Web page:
ROMANS 14

Redningssvoemmere

Island Mentality vs. Continental Outlook:

Google ‘examples of heroism’ and prepare yourself to be enthralled. Story after story of human kindness describe a nobility of human character we often fail to see on a daily basis. It is heartwarming to hear them.

Where does heroism come from? What makes people step out of their own small worlds and risk life and limb for another? Merriam-Webster says heroism is, “heroic conduct especially as exhibited in fulfilling a high purpose or attaining a noble end.” Another source says it is, “great bravery”. We all know it as a selfless act that puts the welfare of another being above one’s own interests. It is an involvement in the life of humankind that exceeds the common self-interested mentality of our usual daily lives.

Seventeenth century English poet John Donne wrote of the source of it in his “Meditation 17, Devotions upon Emergent Occasions”. You may recognize more than one idiom in the text:

No man is an island, entire of itself,

Every man is a piece of the continent, a part of the main.

If a clod be washed away by the sea, Europe is the less.

As well as if a promontory were.

As well as if a manor of thy friend’s or of thine own were:

Any man’s death diminishes me, because I am involved in mankind,

And therefore never send to know for whom the bell tolls;

It tolls for thee.

The Apostle Paul goes even further. In the fourteenth chapter of Romans, Paul describes a crossroads that divides ‘island mentality’ from a ‘continental outlook’ not only in societal terms (between people) but also in spiritual terms (between people and God).

“For none of us lives to himself alone,” explains Paul. “If we live, we live to the Lord; and if we die, we die to the Lord. So whether we live or die, we belong to the Lord.” That’s extreme. That kind of thinking could change the entire ebb and flow of a person’s life. We are not an island; we are not beings left adrift to sort life out on our own or to grasp at in self-absorbed obsession; nor are we even capable of wisely using this amazing gift of living. God is imminent; He desires to be intimately involved in our lives, empowering us to fulfill the high purpose and noble end He sees far better than we. And how would that look in everyday life?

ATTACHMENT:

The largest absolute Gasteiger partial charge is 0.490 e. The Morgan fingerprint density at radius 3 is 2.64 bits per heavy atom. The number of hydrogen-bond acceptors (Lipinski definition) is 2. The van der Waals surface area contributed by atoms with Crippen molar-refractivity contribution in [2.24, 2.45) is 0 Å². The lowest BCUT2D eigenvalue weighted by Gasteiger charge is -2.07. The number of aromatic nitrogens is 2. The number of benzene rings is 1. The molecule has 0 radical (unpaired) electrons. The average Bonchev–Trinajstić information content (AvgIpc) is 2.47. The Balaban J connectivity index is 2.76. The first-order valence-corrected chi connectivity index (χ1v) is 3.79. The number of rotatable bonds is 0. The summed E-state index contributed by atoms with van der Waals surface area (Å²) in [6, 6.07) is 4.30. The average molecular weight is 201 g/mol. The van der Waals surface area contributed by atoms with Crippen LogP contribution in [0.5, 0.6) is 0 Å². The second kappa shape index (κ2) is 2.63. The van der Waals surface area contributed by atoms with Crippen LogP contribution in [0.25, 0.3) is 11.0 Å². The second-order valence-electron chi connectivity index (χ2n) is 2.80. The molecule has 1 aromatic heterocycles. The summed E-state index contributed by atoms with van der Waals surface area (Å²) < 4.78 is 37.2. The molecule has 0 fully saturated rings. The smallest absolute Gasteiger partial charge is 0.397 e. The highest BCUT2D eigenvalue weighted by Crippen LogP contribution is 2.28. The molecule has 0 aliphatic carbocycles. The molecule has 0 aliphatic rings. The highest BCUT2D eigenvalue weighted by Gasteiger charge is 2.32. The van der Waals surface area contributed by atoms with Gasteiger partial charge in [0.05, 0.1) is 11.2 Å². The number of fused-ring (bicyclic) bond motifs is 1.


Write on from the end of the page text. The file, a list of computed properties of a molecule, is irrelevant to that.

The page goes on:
“Let us therefore, “ Paul directs, “make every effort to do what leads to peace and to mutual edification.” He’s talking about how we extend our connectedness with God into our connectedness with others, primarily with other believers but also with all of humankind. We are not to live as islands. We are not to see ourselves as separate entities, each on our own earth-fixed heaven-bound path. And we are not to pass judgment on one another regarding issues that are not core to our beliefs. The church has had enough bad press regarding historical issues of divisiveness. Jesus Christ, our Head, modeled heroism by coming like a knight in shining armour to our rescue, bearing the brunt and full weight of our predicament. Making a way for us to come back home to the God and Father of our souls was an act of heroic proportions on Jesus’ part. He calls us to allow His outlook on life to flood through our being. Living and belonging to God means turning away from island mentality. It means drawing from the strength of the Rock of Ages and making every possible effort to build up others, bringing them to participate in the great Continent of God’s love. That’s heroism on a daily, even minute-by-minute basis. That’s the crossroads Jesus calls us to walk through.

(Photo Credit: “Redningssvoemmere” by heb@Wikimedia Commons (mail) – Own work. Licensed under CC BY-SA 2.5 via Wikimedia Commons – https://commons.wikimedia.org/wiki/File:Redningssvoemmere.jpg#/media/File:Redningssvoemmere.jpg)

Advertisements

Leave a Reply

Fill in your details below or click an icon to log in:

WordPress.com Logo

You are commenting using your WordPress.com account. Log Out / Change )

Twitter picture

You are commenting using your Twitter account. Log Out / Change )

Facebook photo

You are commenting using your Facebook account. Log Out / Change )

Google+ photo

You are commenting using your Google+ account. Log Out / Change )

Connecting to %s